I went up to the attic a couple of weeks ago. It is a cob-webbed, soundless place. I brought down two Ben Okri books I found, A Way of Being Free and Incidents at the Shrine. I couldn't find The Famished Road and Dangerous Love which I know I used to have. Were they lost along the way? After several big continental moves I'm surprised when I find any of my old books.
Twenty years later I quickly found that I was not the same reader as that young woman living in Belgium. I have published books now - nothing as lyrical and accomplished as Mr. Okri's works; and although by that time I had studied African independence movements and thought I knew a little, I was clueless. I also had no idea I would soon leave for West Africa where I lived a full, life-changing ten years. That young woman was still a scrap of a thing, with only superficial stints in Paris and Mogadishu under her belt.
Rereading these two works I felt a curious melding between my original impressions of both books, and changes in myself as a reader. With the short stories, I found that the shifting, charged realities, the sharp tones of danger and dissent, and characters whose humanity was recognisable and stark, all found quick entry points and made resounding music - the dance between reader and author in a way more complete. Okri's essays, too, spoke to a more mature reader, and an older, more knowing writer now familiar with hard work, tiny successes, defeat.
From Okri's essay 'Newton's Child' (A Way of Being Free), essential for any writer:
The best kinds of books.. have a delightful mystery about them. They inexplicably create powerful feelings, images, moods, worlds, and parallel narratives the farther away in time you are from the reading. They grow in time. They keep re-creating themselves in your consciousness, they keep growing, keep becoming other books, till they become part of your experience, like something lived, or dreamed, or suffered.
Further encounters with such books make them more. There is no final point of understanding with books that live.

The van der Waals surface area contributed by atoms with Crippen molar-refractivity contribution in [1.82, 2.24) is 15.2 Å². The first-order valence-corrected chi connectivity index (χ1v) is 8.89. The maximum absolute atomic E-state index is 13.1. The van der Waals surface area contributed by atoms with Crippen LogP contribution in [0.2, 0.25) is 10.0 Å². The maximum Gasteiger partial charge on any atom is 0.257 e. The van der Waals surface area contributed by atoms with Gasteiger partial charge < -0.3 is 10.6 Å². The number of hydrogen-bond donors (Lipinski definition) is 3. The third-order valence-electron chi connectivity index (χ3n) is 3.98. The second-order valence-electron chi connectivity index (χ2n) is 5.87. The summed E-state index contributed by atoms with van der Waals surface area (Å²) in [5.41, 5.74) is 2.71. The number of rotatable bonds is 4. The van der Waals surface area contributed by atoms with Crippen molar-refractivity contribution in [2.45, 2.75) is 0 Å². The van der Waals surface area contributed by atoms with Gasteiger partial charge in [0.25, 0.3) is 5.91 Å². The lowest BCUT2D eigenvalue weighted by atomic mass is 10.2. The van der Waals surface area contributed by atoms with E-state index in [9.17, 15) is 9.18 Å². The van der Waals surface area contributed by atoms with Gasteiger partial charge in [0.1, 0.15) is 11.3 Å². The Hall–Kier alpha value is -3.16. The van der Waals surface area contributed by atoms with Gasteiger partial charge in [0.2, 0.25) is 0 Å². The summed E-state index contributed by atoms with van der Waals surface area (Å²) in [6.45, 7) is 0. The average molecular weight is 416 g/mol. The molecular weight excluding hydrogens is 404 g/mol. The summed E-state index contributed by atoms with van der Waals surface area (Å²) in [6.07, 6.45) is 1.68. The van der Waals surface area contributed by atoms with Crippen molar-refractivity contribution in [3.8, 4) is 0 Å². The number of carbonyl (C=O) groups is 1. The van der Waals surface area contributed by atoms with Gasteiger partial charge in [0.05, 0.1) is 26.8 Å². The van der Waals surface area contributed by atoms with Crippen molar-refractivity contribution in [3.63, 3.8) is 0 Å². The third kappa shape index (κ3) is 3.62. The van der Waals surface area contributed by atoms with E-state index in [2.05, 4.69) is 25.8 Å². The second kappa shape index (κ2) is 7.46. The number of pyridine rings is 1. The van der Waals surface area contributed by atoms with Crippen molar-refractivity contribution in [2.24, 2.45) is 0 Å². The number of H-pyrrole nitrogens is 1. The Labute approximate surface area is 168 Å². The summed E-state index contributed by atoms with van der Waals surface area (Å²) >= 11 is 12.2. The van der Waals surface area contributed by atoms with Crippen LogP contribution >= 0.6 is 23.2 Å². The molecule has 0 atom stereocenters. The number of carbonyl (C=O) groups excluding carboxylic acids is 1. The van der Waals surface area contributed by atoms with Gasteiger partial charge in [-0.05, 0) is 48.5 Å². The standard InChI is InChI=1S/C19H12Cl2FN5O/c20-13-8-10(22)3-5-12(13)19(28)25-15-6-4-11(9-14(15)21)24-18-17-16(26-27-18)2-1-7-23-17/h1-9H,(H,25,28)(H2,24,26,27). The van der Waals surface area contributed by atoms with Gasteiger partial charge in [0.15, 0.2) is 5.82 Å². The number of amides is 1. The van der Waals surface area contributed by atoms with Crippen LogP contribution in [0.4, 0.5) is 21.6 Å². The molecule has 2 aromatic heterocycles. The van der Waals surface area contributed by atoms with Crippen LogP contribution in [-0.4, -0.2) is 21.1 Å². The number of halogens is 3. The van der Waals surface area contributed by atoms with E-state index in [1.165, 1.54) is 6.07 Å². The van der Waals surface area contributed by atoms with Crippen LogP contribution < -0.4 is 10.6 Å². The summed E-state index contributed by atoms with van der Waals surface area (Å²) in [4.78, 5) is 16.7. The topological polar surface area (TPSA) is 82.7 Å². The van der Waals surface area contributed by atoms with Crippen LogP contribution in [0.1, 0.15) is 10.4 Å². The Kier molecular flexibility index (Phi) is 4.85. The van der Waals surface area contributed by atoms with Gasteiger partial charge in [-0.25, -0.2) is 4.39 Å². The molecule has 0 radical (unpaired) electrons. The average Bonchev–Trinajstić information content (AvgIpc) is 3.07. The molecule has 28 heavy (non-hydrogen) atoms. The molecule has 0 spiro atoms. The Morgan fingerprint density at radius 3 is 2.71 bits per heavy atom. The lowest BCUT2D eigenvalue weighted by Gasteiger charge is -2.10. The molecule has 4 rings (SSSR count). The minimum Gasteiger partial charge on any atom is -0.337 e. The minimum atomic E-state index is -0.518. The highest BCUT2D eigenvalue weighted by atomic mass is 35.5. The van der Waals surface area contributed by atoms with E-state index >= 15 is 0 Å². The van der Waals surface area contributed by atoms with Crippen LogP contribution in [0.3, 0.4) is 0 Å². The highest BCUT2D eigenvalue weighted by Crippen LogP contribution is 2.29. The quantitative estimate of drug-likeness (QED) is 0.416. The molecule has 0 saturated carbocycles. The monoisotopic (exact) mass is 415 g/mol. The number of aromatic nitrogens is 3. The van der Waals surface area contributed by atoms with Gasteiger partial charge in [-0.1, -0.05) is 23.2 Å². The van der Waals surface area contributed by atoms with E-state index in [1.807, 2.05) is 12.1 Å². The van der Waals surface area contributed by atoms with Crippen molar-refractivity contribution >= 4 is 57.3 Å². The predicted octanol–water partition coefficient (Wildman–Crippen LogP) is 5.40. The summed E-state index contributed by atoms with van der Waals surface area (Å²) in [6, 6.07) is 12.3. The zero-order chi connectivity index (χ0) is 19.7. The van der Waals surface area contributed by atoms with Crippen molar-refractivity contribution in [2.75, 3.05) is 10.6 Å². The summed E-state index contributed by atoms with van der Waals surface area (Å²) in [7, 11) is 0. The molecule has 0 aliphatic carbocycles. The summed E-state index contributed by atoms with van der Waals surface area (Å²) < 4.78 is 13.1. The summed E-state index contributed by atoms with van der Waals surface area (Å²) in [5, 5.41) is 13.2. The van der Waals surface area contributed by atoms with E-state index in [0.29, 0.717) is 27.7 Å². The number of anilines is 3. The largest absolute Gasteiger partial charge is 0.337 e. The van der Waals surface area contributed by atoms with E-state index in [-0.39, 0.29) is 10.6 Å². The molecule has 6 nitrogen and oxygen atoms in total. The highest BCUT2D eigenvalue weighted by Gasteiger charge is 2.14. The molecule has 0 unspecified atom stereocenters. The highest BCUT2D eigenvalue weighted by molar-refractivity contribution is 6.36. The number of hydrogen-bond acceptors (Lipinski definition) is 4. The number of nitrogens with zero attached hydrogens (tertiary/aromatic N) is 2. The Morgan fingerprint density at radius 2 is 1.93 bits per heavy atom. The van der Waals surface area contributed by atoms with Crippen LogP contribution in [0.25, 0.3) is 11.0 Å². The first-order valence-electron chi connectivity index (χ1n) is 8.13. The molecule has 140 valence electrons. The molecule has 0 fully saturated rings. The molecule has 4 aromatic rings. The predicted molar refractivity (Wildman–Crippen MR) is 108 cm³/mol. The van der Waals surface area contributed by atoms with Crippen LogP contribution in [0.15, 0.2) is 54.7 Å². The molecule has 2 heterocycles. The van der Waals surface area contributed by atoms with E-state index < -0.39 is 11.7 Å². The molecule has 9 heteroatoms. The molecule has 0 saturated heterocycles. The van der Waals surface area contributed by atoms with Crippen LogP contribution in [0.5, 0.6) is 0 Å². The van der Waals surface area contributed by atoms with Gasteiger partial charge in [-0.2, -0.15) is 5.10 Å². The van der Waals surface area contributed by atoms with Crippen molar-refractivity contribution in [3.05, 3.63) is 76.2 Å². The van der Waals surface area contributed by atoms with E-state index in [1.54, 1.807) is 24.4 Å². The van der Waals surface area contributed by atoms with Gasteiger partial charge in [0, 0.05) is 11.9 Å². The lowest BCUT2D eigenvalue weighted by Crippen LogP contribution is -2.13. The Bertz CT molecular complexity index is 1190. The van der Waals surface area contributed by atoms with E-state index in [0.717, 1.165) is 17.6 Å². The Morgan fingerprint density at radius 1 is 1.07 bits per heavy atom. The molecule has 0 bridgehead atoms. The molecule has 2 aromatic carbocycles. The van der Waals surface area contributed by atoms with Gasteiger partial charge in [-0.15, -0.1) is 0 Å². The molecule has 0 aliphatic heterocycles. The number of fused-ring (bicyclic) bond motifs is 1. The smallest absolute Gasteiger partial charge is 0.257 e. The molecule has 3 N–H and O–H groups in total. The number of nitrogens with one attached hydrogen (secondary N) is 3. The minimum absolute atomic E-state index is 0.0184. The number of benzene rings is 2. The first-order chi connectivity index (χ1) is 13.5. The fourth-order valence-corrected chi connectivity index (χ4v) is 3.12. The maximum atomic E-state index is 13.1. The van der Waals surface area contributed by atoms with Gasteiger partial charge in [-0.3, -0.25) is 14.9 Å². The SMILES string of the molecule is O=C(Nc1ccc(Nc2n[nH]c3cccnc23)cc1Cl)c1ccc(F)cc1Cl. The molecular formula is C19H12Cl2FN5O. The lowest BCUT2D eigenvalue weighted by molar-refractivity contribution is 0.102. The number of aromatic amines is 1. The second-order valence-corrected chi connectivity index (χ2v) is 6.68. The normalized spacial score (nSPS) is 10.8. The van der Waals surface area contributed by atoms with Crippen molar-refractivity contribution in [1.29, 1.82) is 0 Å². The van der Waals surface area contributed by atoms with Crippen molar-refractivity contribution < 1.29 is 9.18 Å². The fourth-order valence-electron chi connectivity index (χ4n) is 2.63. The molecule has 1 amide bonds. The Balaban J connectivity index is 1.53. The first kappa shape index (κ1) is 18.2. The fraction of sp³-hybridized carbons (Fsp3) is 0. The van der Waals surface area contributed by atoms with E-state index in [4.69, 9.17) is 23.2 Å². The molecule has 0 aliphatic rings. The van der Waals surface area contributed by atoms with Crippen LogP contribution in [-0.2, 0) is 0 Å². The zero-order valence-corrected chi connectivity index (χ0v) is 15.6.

The highest kind of writing - which must not be confused with the most ambitious kind - belongs to the realm of grace. Talent is part of it, certainly; a thorough understanding of the secret laws, absolutely. But finding the subject and theme which is in perfect harmony with your deepest nature, your forgotten selves, your hidden dreams, and the full unresonated essence of your life - now that cannot be reached through searching, nor can it be stumbled upon through ambition. That sort of serendipity comes upon you on a lucky day. It may emerge even out of misfortune or defeat. You may happen upon it without realising that this is the work through which your whole life will sing. We should always be ready.
Inspiration is harmony. The mind loves patterns.
November's Word Factory evening included a reading by Ben Okri. Imagine my fascination when the great man read a short story, a parable almost, to the entranced audience. Inspiration personified. An unsteadying evening. Many of us bought copies of Okri's latest novel The Age of Magic, which I have begun reading at a snail's pace: I don't want to finish it!
Ben Okri's love of his craft is passionate and graceful, his words feel timeless and touching. Here are two more treats from the essay 'The Joys of Storytelling I' (A Way of Being Free):
We all live out lives on this side of the mirror. But when joy touches us, and when bliss flashes inside us briefly, we have a stronger intuition. The best life, and the life we would really want to live, is on the other side of the mirror - the side that faces out to the great light and which hints at unsuspected paradise.
The greatest stories speak to us with our voice, but they speak to us from the other side.
And this one surely has my name on it:
Storytellers ought not to be too tame. They ought to be wild creatures who function adequately in society. They are best in disguise. If they lose all their wildness, they cannot give us the truest joys.